The bench next to me,
where the Lord would sit
with another poet,
is empty. There is
not even His absence.
Take it all from me, I beg
I could never stalk away; a crow
might abandon a nest
when the season is over. A time
to brood, a time to move on.
Loss, when turned to the light
at just the right angle, is an asset.
I take it all back. Preserve me,
oh Lord, in amber.
Let me be comfortable in my skin
an ugly fat splotched dog
loved by people who rub my belly,
whisper silly names.
An altar of skulls—fox and hawk,
toad and human. A candle flickers
from the eye sockets. What new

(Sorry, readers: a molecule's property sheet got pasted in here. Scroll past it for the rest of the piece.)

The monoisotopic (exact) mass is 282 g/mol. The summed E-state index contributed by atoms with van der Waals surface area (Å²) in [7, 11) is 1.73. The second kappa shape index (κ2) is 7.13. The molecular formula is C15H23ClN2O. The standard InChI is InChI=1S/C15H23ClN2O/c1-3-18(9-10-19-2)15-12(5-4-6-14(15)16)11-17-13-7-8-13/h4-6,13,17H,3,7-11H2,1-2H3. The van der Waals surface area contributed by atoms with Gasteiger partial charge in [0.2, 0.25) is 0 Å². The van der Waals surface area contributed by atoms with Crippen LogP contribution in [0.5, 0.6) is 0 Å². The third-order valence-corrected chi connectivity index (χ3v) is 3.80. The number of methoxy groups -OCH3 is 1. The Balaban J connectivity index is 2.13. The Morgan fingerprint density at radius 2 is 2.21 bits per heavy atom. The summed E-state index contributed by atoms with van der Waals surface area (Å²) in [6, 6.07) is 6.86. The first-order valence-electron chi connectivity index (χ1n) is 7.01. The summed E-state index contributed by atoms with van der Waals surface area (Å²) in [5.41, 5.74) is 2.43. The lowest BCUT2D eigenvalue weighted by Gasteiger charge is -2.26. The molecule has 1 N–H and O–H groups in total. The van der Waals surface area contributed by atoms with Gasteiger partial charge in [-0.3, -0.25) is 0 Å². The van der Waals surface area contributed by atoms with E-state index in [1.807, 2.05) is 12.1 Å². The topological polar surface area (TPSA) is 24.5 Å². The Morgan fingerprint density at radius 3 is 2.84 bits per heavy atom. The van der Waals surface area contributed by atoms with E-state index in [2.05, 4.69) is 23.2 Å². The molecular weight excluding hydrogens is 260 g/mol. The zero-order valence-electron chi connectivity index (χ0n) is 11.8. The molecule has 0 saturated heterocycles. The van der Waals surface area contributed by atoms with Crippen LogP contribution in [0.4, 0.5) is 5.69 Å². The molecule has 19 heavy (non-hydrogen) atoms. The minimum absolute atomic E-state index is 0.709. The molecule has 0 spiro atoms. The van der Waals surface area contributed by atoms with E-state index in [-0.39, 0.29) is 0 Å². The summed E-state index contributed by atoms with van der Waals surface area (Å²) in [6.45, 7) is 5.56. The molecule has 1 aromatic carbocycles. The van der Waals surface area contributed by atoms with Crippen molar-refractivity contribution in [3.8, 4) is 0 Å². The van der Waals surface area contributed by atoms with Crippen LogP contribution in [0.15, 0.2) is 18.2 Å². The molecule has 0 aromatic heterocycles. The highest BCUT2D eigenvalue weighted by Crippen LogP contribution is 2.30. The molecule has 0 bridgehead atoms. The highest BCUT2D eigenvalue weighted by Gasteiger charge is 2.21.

god could challenge dread, dazzle?
If Orpheus had sung of a rocky hillside
where a white lamb nurses, butting
the ewe’s bursting udders, of
the way water tastes as it falls
into a stone basin, caught
in cupped hands—then she would
have followed into the light. Instead,
he sang of conquest, indoors
in a bed where childbirth is pain
the way the Gods ordained. She
slipped away, phrase by phrase.
So that Death will just be a caller
who also loves ugly dogs,
and will stoop down to whisper
into my silky, smelly ear.